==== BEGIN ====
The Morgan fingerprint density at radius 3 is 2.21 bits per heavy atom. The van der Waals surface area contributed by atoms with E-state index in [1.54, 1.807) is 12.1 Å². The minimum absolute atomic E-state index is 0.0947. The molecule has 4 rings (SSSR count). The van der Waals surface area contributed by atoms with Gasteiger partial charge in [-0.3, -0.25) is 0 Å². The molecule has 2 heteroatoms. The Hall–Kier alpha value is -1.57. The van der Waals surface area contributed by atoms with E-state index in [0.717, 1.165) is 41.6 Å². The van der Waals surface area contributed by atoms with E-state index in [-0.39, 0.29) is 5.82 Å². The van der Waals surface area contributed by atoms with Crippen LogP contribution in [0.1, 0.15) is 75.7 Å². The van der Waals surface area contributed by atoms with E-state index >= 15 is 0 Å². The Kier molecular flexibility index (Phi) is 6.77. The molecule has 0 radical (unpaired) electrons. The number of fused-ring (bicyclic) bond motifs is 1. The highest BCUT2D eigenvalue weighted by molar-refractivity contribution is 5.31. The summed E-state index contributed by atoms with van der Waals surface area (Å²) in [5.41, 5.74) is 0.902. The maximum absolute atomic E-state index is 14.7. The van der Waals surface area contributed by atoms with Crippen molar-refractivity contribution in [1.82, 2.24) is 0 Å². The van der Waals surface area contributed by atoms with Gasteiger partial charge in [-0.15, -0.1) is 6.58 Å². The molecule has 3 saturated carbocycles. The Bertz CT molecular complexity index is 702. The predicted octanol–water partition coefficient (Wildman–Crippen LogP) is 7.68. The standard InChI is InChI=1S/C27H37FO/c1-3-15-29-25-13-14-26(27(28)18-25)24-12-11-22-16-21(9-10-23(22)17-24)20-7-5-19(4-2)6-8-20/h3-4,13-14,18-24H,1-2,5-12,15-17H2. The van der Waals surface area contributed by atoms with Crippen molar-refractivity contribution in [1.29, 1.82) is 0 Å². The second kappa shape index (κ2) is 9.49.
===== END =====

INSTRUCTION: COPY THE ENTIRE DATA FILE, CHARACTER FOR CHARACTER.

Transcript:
The Morgan fingerprint density at radius 3 is 2.21 bits per heavy atom. The van der Waals surface area contributed by atoms with E-state index in [1.54, 1.807) is 12.1 Å². The minimum absolute atomic E-state index is 0.0947. The molecule has 4 rings (SSSR count). The van der Waals surface area contributed by atoms with Gasteiger partial charge in [-0.3, -0.25) is 0 Å². The molecule has 2 heteroatoms. The Hall–Kier alpha value is -1.57. The van der Waals surface area contributed by atoms with E-state index in [0.717, 1.165) is 41.6 Å². The van der Waals surface area contributed by atoms with E-state index in [-0.39, 0.29) is 5.82 Å². The van der Waals surface area contributed by atoms with Crippen LogP contribution in [0.1, 0.15) is 75.7 Å². The van der Waals surface area contributed by atoms with E-state index >= 15 is 0 Å². The Kier molecular flexibility index (Phi) is 6.77. The molecule has 0 radical (unpaired) electrons. The number of fused-ring (bicyclic) bond motifs is 1. The highest BCUT2D eigenvalue weighted by molar-refractivity contribution is 5.31. The summed E-state index contributed by atoms with van der Waals surface area (Å²) in [5.41, 5.74) is 0.902. The maximum absolute atomic E-state index is 14.7. The van der Waals surface area contributed by atoms with Crippen molar-refractivity contribution in [1.82, 2.24) is 0 Å². The van der Waals surface area contributed by atoms with Gasteiger partial charge in [-0.15, -0.1) is 6.58 Å². The molecule has 3 saturated carbocycles. The Bertz CT molecular complexity index is 702. The predicted octanol–water partition coefficient (Wildman–Crippen LogP) is 7.68. The standard InChI is InChI=1S/C27H37FO/c1-3-15-29-25-13-14-26(27(28)18-25)24-12-11-22-16-21(9-10-23(22)17-24)20-7-5-19(4-2)6-8-20/h3-4,13-14,18-24H,1-2,5-12,15-17H2. The van der Waals surface area contributed by atoms with Crippen molar-refractivity contribution in [1.29, 1.82) is 0 Å². The second kappa shape index (κ2) is 9.49.